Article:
Although the present invention is illustrated and hereinafter described applied to a wheel chair, it will be understood that the mechanism is adaptable to other vehicles.

Other objects of the :present invention will become apparent upon reading of the following specification and referring to the accompanying drawings in which similar characters of reference represent corresponding parts in each of the several views:

In the drawings:

FIG. 1 is a schematic side elevational view, showing the chair ascending a stair and showing the chair leveling skid in operative and retractive positions.

FIG. 1A is a fragmentary enlarged side elevation of a portion of FIG. 1, showing modifications of the leveling device.

FIG. 2 is a schematic view of the chain drive for the ground engaging wheel in enlarged scale, as view along the line 2--2 of FIG. 3.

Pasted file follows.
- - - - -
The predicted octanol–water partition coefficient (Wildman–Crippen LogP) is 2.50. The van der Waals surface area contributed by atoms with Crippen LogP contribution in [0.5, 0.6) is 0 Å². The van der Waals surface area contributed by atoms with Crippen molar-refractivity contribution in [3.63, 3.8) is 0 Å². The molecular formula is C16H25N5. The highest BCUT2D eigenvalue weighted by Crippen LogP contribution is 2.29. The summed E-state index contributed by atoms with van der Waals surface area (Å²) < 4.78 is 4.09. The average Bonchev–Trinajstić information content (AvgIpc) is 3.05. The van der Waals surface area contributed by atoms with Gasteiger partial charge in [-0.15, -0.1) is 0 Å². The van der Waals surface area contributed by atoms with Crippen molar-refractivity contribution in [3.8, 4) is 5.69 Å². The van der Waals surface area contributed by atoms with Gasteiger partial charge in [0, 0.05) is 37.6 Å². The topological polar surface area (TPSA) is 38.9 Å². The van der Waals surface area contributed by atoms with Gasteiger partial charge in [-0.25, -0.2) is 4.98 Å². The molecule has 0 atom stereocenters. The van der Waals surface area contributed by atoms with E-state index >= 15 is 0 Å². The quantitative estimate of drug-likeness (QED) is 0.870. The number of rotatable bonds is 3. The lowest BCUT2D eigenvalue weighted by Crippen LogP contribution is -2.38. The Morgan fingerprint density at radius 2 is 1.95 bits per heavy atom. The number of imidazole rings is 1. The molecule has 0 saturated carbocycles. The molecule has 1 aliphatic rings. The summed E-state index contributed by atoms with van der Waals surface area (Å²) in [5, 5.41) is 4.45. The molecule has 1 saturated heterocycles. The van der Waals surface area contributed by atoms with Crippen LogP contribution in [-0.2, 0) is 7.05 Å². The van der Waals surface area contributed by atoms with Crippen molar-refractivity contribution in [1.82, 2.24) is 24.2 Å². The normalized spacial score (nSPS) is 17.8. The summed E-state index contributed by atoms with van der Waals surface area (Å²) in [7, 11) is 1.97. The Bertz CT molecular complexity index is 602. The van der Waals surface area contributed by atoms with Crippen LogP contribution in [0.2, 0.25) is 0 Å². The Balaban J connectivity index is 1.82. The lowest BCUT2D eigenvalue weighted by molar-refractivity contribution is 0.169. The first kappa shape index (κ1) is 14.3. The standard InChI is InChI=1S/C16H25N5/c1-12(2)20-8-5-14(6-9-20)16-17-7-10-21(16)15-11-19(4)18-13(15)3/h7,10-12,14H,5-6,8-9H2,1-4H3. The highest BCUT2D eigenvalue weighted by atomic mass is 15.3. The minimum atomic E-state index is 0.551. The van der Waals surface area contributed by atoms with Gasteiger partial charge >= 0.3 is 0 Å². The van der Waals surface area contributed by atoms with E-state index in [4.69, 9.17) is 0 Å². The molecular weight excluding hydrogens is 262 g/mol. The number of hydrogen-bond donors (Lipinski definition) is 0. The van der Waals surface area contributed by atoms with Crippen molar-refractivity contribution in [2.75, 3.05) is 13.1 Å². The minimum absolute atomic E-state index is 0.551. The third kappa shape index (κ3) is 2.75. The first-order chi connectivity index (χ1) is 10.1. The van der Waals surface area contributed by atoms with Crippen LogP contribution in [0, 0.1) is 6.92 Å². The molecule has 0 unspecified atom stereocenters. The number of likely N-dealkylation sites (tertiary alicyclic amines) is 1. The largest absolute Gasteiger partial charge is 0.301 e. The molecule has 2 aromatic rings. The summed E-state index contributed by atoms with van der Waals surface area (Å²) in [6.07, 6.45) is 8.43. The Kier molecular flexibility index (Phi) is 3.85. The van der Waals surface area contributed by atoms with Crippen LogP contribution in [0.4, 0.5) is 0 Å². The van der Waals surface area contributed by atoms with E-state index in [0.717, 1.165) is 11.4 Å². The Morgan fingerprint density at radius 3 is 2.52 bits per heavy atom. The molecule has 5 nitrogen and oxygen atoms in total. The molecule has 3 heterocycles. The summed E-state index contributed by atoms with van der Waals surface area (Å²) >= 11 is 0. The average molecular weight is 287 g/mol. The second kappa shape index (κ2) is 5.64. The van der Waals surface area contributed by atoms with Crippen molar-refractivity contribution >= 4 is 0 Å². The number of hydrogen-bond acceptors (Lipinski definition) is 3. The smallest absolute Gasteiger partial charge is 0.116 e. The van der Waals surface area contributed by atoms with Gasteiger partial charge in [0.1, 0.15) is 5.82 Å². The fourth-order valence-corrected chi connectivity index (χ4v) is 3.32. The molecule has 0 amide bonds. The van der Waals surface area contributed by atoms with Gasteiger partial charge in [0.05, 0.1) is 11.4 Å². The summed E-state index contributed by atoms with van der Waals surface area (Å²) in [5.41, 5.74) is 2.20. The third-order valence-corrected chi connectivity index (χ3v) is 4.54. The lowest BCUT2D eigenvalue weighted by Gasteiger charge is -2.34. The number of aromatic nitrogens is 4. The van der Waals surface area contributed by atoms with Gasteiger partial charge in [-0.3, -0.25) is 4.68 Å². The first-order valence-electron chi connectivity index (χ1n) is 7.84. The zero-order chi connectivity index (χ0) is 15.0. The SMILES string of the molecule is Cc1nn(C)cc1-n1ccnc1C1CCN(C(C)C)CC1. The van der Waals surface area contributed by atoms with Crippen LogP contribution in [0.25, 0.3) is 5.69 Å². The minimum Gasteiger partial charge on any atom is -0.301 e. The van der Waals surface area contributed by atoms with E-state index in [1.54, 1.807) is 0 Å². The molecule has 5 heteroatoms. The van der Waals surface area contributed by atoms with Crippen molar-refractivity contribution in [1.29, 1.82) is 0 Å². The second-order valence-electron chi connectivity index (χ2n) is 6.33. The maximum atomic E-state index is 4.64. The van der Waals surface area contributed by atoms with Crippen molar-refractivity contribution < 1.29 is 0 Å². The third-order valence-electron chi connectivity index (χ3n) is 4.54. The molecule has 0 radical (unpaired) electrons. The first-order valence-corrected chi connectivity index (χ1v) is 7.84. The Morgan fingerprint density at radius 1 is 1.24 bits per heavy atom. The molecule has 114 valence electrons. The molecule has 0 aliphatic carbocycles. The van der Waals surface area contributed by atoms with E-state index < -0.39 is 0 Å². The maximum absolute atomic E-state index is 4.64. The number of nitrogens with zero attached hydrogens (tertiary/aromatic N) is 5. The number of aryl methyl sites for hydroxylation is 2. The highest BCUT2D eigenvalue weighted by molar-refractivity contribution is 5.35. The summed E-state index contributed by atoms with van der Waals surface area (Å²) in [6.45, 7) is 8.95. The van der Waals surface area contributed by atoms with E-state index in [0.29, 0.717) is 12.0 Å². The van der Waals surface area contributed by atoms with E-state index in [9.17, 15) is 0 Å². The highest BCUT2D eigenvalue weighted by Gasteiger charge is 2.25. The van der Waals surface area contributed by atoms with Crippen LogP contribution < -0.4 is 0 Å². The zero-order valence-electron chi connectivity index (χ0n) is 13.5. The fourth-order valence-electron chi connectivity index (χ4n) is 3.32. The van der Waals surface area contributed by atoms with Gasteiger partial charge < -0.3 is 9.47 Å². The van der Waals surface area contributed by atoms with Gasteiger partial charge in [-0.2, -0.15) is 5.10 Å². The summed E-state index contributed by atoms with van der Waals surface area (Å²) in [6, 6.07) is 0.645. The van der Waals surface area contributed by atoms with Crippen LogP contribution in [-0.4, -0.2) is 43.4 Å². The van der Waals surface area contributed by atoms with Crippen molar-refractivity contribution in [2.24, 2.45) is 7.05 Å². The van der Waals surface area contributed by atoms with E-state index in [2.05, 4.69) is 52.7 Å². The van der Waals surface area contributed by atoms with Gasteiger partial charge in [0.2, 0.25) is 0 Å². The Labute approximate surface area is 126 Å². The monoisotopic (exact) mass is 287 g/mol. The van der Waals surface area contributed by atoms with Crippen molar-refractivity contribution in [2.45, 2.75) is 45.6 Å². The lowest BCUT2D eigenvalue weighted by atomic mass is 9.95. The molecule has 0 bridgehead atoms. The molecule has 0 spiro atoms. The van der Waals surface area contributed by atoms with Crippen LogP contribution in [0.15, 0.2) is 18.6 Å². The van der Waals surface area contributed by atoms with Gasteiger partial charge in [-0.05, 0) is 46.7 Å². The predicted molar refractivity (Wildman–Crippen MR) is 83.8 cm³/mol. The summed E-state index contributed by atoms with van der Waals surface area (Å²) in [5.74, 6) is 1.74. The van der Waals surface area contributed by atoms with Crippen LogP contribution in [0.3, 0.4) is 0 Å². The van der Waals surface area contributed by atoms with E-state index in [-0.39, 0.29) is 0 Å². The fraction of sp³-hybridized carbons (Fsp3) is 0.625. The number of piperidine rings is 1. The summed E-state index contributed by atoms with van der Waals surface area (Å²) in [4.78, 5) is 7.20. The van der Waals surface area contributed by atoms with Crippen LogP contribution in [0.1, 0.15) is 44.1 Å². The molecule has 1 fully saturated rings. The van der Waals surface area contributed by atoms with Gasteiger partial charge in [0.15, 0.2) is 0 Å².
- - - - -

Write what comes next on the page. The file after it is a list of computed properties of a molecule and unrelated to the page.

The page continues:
FIG. 3 is a vertical sectional view, taken substantially along the line 3-3 of FIG. 2.

' FIG. 4 is .a sectional view taken substantially along line 44 of FIG. 3.

FIG. 5 is a view similar to FIG. 3 of a modification wherein gears are used instead of chains and sprockets.

FIG. 6 is a fragmentary side view showing a modification of a portion of FIG. 1.

FIG. 1 of the accompanying drawings shows a conventional, schematically illustrated wheel chair 11, having a seat 12, back 13, arm rest 14, foot support 16, and nonpower driven ground-engaging wheels 17 mounted on brackets 18, depending from the front of the under-carriage 19 of the chair, all as well understood in this art. It will be understood that the present invention may be used with a wide variety of different chair or other vehicle constructions.